Gentoo Archives: gentoo-commits

From: "Joshua Saddler (nightmorph)" <nightmorph@g.o>
To: gentoo-commits@l.g.o
Subject: [gentoo-commits] gentoo commit in xml/htdocs/doc/en: gcc-optimization.xml
Date: Tue, 27 Jul 2010 00:24:34
nightmorph    10/07/27 00:24:29

  Modified:             gcc-optimization.xml
  Update gcc docs, fix some basic GuideXML

Revision  Changes    Path
1.18                 xml/htdocs/doc/en/gcc-optimization.xml

file :
diff :

Index: gcc-optimization.xml
RCS file: /var/cvsroot/gentoo/xml/htdocs/doc/en/gcc-optimization.xml,v
retrieving revision 1.17
retrieving revision 1.18
diff -u -r1.17 -r1.18
--- gcc-optimization.xml	19 Oct 2009 16:16:36 -0000	1.17
+++ gcc-optimization.xml	27 Jul 2010 00:24:29 -0000	1.18
@@ -1,12 +1,12 @@
 <?xml version='1.0' encoding='UTF-8'?>
 <!DOCTYPE guide SYSTEM "/dtd/guide.dtd">
-<!-- $Header: /var/cvsroot/gentoo/xml/htdocs/doc/en/gcc-optimization.xml,v 1.17 2009/10/19 16:16:36 neysx Exp $ -->
+<!-- $Header: /var/cvsroot/gentoo/xml/htdocs/doc/en/gcc-optimization.xml,v 1.18 2010/07/27 00:24:29 nightmorph Exp $ -->
-<guide link="/doc/en/gcc-optimization.xml">
 <title>Compilation Optimization Guide</title>
 <author title="Author">
-  <mail link="nightmorph@g.o">Joshua Saddler</mail>
+  <mail link="nightmorph"/>
@@ -19,8 +19,8 @@
 <!-- See -->
@@ -39,7 +39,7 @@
 They can be used to decrease the amount of debug messages for a program,
 increase error warning levels, and, of course, to optimize the code produced.
 The <uri
 gcc handbook</uri> maintains a complete list of available options and their
@@ -239,7 +239,7 @@
 x86/x86-64) . . . but with a different flag name. Again, <c>gcc</c>'s behavior
 and flag naming just isn't consistent across architectures, so be sure to check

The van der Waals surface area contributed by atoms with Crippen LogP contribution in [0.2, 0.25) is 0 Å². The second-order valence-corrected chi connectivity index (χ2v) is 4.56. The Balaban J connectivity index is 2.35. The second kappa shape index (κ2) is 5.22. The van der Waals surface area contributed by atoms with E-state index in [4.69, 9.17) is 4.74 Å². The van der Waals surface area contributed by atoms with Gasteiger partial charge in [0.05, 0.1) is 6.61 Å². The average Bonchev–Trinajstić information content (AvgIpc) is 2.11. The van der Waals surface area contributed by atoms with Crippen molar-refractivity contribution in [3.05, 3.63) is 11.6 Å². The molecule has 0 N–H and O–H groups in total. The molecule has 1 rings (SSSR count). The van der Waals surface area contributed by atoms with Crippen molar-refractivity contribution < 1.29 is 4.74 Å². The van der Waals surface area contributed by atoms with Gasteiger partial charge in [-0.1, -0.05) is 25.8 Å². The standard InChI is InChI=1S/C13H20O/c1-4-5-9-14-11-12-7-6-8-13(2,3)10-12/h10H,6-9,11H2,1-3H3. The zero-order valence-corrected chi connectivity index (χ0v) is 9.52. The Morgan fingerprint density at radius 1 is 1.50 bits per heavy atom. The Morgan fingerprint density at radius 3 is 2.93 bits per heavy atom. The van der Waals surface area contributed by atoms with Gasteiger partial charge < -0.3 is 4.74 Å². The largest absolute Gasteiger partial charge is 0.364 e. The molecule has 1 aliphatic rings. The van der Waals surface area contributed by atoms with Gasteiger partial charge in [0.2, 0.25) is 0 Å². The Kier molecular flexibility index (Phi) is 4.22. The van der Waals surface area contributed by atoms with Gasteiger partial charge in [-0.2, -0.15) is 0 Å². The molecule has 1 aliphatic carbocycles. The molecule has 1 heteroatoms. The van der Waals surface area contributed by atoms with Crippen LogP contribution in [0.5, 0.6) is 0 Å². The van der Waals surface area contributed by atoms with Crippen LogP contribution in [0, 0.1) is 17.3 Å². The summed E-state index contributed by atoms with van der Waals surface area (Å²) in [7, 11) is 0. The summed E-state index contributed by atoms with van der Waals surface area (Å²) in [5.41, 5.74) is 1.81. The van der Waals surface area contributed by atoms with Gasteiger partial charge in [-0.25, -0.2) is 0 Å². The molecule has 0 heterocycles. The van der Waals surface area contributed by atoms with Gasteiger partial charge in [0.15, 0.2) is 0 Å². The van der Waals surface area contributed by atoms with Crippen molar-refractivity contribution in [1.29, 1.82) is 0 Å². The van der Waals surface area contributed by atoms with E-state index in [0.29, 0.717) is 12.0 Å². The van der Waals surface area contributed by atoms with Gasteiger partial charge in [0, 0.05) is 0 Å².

the <c>gcc</c> <uri
 to determine which one you should use for your system.
@@ -248,7 +248,7 @@
 read chapter 5 of the appropriate <uri link="/doc/en/handbook/">Gentoo
 Installation Handbook</uri> for your arch. Also, read the <c>gcc</c> manual's
 list of <uri
 options</uri>, as well as more detailed explanations about the differences
 between <c>-march</c>, <c>-mcpu</c>, and <c>-mtune</c>.
@@ -274,7 +274,7 @@
 With the exception of <c>-O0</c>, the <c>-O</c> settings each activate several
 additional flags, so be sure to read the gcc manual's chapter on <uri
 options</uri> to learn which flags are activated at each <c>-O</c> level, as
 well as some explanations as to what they do.
@@ -420,7 +420,7 @@
 You should check the <uri
 of x86 and x86-64-specific flags to see which of these instruction sets are
 activated by the proper CPU type flag. If an instruction is listed, then you
 don't need to specify it; it will be turned on by using the proper <c>-march</c>
@@ -441,7 +441,7 @@
 No, you only <e>think</e> you do because someone has convinced you that more
 flags are better. Aggressive flags will only hurt your applications when used
 system-wide. Even the <c>gcc</c> <uri
 says that using <c>-funroll-loops</c> and <c>-funroll-all-loops</c> makes code
 larger and run more slowly. Yet for some reason, these two flags, along with
 <c>-ffast-math</c>, <c>-fforce-mem</c>, <c>-fforce-addr</c>, and similar flags,
@@ -582,11 +582,11 @@
 abusive</uri> ways of trying force Portage to do so.
 You <e>should not</e> try to force Portage to use per-package flags, as it is
 not in any way supported and will greatly complicate bug reports. Just set your
 flags in <path>/etc/make.conf</path> to be used on a system-wide basis.
@@ -603,7 +603,7 @@
-    The <uri link="">GNU gcc
+    The <uri link="">GNU gcc